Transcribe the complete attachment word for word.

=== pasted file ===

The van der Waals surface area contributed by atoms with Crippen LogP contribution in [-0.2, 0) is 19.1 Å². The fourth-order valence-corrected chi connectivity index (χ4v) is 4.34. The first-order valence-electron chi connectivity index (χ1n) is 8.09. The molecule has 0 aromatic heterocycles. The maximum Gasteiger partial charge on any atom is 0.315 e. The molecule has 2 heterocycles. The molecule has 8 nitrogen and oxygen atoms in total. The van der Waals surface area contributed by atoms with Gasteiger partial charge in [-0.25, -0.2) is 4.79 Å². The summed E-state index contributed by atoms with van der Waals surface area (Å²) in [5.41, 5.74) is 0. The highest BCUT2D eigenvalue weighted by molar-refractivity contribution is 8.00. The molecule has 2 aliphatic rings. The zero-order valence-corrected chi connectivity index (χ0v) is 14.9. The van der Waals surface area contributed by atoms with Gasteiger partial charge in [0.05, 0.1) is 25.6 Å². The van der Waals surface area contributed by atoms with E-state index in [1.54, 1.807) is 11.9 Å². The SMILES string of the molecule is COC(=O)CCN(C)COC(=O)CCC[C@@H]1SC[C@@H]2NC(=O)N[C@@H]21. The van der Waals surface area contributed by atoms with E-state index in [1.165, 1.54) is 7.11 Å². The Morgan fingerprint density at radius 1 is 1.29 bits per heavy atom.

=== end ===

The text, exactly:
The van der Waals surface area contributed by atoms with Crippen LogP contribution in [-0.2, 0) is 19.1 Å². The fourth-order valence-corrected chi connectivity index (χ4v) is 4.34. The first-order valence-electron chi connectivity index (χ1n) is 8.09. The molecule has 0 aromatic heterocycles. The maximum Gasteiger partial charge on any atom is 0.315 e. The molecule has 2 heterocycles. The molecule has 8 nitrogen and oxygen atoms in total. The van der Waals surface area contributed by atoms with Gasteiger partial charge in [-0.25, -0.2) is 4.79 Å². The summed E-state index contributed by atoms with van der Waals surface area (Å²) in [5.41, 5.74) is 0. The highest BCUT2D eigenvalue weighted by molar-refractivity contribution is 8.00. The molecule has 2 aliphatic rings. The zero-order valence-corrected chi connectivity index (χ0v) is 14.9. The van der Waals surface area contributed by atoms with Gasteiger partial charge in [0.05, 0.1) is 25.6 Å². The van der Waals surface area contributed by atoms with E-state index in [1.54, 1.807) is 11.9 Å². The SMILES string of the molecule is COC(=O)CCN(C)COC(=O)CCC[C@@H]1SC[C@@H]2NC(=O)N[C@@H]21. The van der Waals surface area contributed by atoms with E-state index in [1.165, 1.54) is 7.11 Å². The Morgan fingerprint density at radius 1 is 1.29 bits per heavy atom.